On 25 March, at 6 pm, two solo exhibitions will be opened at Galerija Vartai as part of the long-term Artscape project. This time the gallery presents two artists who employ scientific laws, discoveries and tools in their work. They are Vadim Fishkin, a Russian-born artist who has been living and working in Slovenia for almost 20 years, and Lithuanian artist Julijonas Urbonas, who will be defending his PhD at the Royal College of Art in London this year. The artists produce technologically innovative, but ideologically different, works.
In his post-conceptual work, Vadim Fishkin reflects on the avant-garde tradition, in which what are important to him are the aspects of utopianism, (self-)deception, and the human endeavour to subjugate nature and the cosmos. The artist understands art as a laboratory where utopias rejected by scientists can be brought to life. Fishkin implements and presents them in a number of ways – by constructing a deceptive electronic or light object that seems to defy physical laws; by employing light, air and sound in installations in order to confound not just the viewer’s gaze but the other senses as well; by using wireless technology to remotely control the environment from which he is very far away or by choosing the simplest technology – setting out a utopian idea in a drawing. Fishkin’s work abounds in humour and the absurd, yet at the same time he endows the complex technology employed with a poetic character.
The exhibition “Light Matters” presents his most recent light installations: From Sunrise to Sunset (2013), which employs a lamp imitating sunlight and car models running on solar energy, and Door (2013), in which an imitation of a door with installed light and sound equipment produces an impression of different spaces and events taking place ‘behind the door’. The remaining part of the exhibition presents Fishkin’s earlier works , showing its diverse character.
The work of Julijonas Urbonas, who calls himself an artist, designer and engineer, is distinguished in the Lithuanian art scene by its interdisciplinary nature. Urbonas’s projects are based on his scientific research in which he investigates gravitational sensory experiences found in amusement park attractions, high manoeuvrability aircraft, and acrobatics. The perception of these works demands interaction on the part of the public, because they are not visual objects, but rather work as tools for experiencing gravitational aesthetics.
Urbonas’s exhibition, titled Standing, Falling, Levitating, will remind one of an amusement park providing the three fundamental experiences related to gravity. Standing is examined via a robotic ride prototype, which is a sketch model of a robot, a ride and a performance hybrid. This device is the main research object in Julijonas’s newest scientific/artistic research, conducted in collaboration with the engineers of the Kaunas Technical University Panevėžys robotics lab, composer Antanas Kučinskas, dance critic Vita Mozūraitė and producer/curator Akvilė Eglinskaitė.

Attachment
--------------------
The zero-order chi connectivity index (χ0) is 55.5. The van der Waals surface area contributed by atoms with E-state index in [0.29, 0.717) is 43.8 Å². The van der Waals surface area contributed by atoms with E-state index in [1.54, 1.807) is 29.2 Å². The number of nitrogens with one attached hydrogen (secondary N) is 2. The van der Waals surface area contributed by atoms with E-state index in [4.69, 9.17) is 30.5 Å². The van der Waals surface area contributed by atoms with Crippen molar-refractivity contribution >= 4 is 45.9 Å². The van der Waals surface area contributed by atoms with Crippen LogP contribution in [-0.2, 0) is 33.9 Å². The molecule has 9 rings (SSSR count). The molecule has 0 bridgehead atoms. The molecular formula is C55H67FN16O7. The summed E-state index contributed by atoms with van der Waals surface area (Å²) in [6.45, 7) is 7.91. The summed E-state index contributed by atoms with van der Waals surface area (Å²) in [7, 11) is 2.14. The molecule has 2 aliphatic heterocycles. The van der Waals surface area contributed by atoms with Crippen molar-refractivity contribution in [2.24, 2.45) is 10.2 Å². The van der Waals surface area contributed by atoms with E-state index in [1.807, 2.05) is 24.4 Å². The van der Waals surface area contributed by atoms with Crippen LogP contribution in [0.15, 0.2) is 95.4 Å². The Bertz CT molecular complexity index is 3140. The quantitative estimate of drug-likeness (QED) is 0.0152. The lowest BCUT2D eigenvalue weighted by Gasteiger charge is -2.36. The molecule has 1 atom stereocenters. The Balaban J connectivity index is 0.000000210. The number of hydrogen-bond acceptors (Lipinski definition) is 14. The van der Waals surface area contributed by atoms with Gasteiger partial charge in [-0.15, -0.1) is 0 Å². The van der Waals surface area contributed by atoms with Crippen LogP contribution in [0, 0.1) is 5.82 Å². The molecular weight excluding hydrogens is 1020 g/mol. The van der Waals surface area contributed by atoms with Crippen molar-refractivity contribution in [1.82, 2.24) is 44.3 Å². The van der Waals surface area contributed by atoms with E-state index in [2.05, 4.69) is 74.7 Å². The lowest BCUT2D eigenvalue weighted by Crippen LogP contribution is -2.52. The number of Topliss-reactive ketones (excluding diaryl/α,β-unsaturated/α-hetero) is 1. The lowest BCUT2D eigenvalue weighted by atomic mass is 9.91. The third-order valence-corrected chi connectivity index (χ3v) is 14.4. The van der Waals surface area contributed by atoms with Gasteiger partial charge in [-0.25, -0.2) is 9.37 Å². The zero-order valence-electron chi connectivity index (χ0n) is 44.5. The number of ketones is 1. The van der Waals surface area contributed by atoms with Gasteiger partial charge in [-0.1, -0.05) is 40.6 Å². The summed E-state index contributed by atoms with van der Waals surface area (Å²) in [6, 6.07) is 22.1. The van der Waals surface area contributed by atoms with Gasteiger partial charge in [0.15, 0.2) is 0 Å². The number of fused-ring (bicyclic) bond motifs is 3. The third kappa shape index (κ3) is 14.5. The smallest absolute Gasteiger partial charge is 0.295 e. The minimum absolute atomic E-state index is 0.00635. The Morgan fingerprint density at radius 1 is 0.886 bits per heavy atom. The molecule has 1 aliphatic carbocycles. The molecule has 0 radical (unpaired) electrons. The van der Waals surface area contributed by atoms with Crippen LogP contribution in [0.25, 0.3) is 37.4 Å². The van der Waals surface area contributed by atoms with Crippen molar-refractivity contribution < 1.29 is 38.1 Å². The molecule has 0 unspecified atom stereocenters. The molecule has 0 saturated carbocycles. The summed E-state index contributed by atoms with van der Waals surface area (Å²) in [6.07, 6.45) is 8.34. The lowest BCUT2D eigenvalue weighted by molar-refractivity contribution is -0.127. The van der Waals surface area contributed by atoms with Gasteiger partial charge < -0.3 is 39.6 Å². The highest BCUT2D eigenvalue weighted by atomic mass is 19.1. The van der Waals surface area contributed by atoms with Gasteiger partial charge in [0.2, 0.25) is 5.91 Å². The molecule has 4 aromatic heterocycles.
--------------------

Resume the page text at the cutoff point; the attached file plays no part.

The state of falling is addressed in the scale model of Urbonas’s most famous work, the Euthanasia Coaster (2010), which will be displayed in a new way in this exhibition, including selected documentary material presenting and reflecting on the international reaction of the public and press.
Visitors to the exhibition will have the chance to experience the state of levitation in two devices. The first of them, the Barany Chair (2010), is a rotating chair used in aviation medicine that will enable the visitors to go through spatial and gravitational disorientation. The second, Oneiric Hotel (2013), is a pop-up hotel equipped with special dream content-inducing equipment. A part of the equipment, built specifically for the Lisbon Architecture Triennale 2013, will be transferred to the gallery, providing the visitors with an opportunity to take a nap in the sleep capsules and test the sleep devices for themselves.
Artscape is a long-term interdisciplinary project, dedicated to presenting Europe’s art scene in the 21st century, initiated by three organizations – Menų vartai, Kino pavasaris film festival and Vilnius Jazz festival – in 2009, when Vilnius was the European Capital of Culture. The part of the Artscape program taking place at Galerija Vartai presents exclusive solo projects by foreign artists alongside works by Lithuanian ones. The project has already showcased 38 Lithuanian and European artists: Ignasi Aballí, Hans Op de Beeck, Laura Garbštienė, Ugnius Gelguda, Jesper Just, Žilvinas Landzbergas, Atelier van Lieshout, Dainius Liškevičius, Miks Mitrēvics, Gintaras Makarevičius, Svajonė and Paulius Stanikas, Erwin Wurm, and others. Since 2012 the Artscape concept was expanded to include exhibitions by artists from all over the world.